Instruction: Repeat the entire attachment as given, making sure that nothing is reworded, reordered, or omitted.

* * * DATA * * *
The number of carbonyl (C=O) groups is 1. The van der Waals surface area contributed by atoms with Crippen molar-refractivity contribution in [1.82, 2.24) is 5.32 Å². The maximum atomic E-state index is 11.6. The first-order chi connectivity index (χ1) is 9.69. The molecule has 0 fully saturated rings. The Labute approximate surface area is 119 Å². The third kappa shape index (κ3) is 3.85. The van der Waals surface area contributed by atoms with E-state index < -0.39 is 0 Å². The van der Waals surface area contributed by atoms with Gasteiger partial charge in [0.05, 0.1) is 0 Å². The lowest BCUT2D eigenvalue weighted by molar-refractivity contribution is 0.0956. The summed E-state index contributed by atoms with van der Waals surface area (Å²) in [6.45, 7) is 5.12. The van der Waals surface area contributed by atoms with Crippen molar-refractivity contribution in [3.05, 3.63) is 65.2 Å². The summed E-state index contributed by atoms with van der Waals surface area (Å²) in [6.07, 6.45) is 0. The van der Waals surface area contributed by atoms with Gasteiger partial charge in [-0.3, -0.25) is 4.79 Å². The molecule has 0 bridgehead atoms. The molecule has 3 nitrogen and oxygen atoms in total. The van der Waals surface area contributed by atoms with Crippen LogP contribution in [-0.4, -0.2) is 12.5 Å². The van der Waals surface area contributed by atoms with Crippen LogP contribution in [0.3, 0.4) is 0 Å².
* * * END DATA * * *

The number of carbonyl (C=O) groups is 1. The van der Waals surface area contributed by atoms with Crippen molar-refractivity contribution in [1.82, 2.24) is 5.32 Å². The maximum atomic E-state index is 11.6. The first-order chi connectivity index (χ1) is 9.69. The molecule has 0 fully saturated rings. The Labute approximate surface area is 119 Å². The third kappa shape index (κ3) is 3.85. The van der Waals surface area contributed by atoms with E-state index < -0.39 is 0 Å². The van der Waals surface area contributed by atoms with Gasteiger partial charge in [0.05, 0.1) is 0 Å². The lowest BCUT2D eigenvalue weighted by molar-refractivity contribution is 0.0956. The summed E-state index contributed by atoms with van der Waals surface area (Å²) in [6.45, 7) is 5.12. The van der Waals surface area contributed by atoms with Crippen molar-refractivity contribution in [3.05, 3.63) is 65.2 Å². The summed E-state index contributed by atoms with van der Waals surface area (Å²) in [6.07, 6.45) is 0. The van der Waals surface area contributed by atoms with Gasteiger partial charge in [-0.3, -0.25) is 4.79 Å². The molecule has 0 bridgehead atoms. The molecule has 3 nitrogen and oxygen atoms in total. The van der Waals surface area contributed by atoms with Crippen LogP contribution in [-0.4, -0.2) is 12.5 Å². The van der Waals surface area contributed by atoms with Crippen LogP contribution in [0.3, 0.4) is 0 Å².